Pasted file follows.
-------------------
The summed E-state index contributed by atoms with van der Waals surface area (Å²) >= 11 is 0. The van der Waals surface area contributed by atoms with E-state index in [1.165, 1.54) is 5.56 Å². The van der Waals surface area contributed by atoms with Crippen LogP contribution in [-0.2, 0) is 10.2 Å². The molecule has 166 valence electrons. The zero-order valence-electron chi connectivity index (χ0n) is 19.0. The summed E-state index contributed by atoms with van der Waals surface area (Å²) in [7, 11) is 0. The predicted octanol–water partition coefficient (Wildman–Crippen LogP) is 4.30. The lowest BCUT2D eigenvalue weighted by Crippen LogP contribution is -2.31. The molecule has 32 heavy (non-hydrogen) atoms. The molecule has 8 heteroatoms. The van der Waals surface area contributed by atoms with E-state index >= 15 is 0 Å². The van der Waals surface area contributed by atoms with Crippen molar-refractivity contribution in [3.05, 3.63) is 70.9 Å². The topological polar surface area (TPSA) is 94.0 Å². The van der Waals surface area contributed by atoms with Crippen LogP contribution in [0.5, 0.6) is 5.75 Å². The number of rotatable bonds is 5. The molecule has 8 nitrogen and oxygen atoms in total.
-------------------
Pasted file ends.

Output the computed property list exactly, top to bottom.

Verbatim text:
The summed E-state index contributed by atoms with van der Waals surface area (Å²) >= 11 is 0. The van der Waals surface area contributed by atoms with E-state index in [1.165, 1.54) is 5.56 Å². The van der Waals surface area contributed by atoms with Crippen LogP contribution in [-0.2, 0) is 10.2 Å². The molecule has 166 valence electrons. The zero-order valence-electron chi connectivity index (χ0n) is 19.0. The summed E-state index contributed by atoms with van der Waals surface area (Å²) in [7, 11) is 0. The predicted octanol–water partition coefficient (Wildman–Crippen LogP) is 4.30. The lowest BCUT2D eigenvalue weighted by Crippen LogP contribution is -2.31. The molecule has 32 heavy (non-hydrogen) atoms. The molecule has 8 heteroatoms. The van der Waals surface area contributed by atoms with E-state index >= 15 is 0 Å². The van der Waals surface area contributed by atoms with Crippen molar-refractivity contribution in [3.05, 3.63) is 70.9 Å². The topological polar surface area (TPSA) is 94.0 Å². The van der Waals surface area contributed by atoms with Crippen LogP contribution in [0.5, 0.6) is 5.75 Å². The number of rotatable bonds is 5. The molecule has 8 nitrogen and oxygen atoms in total.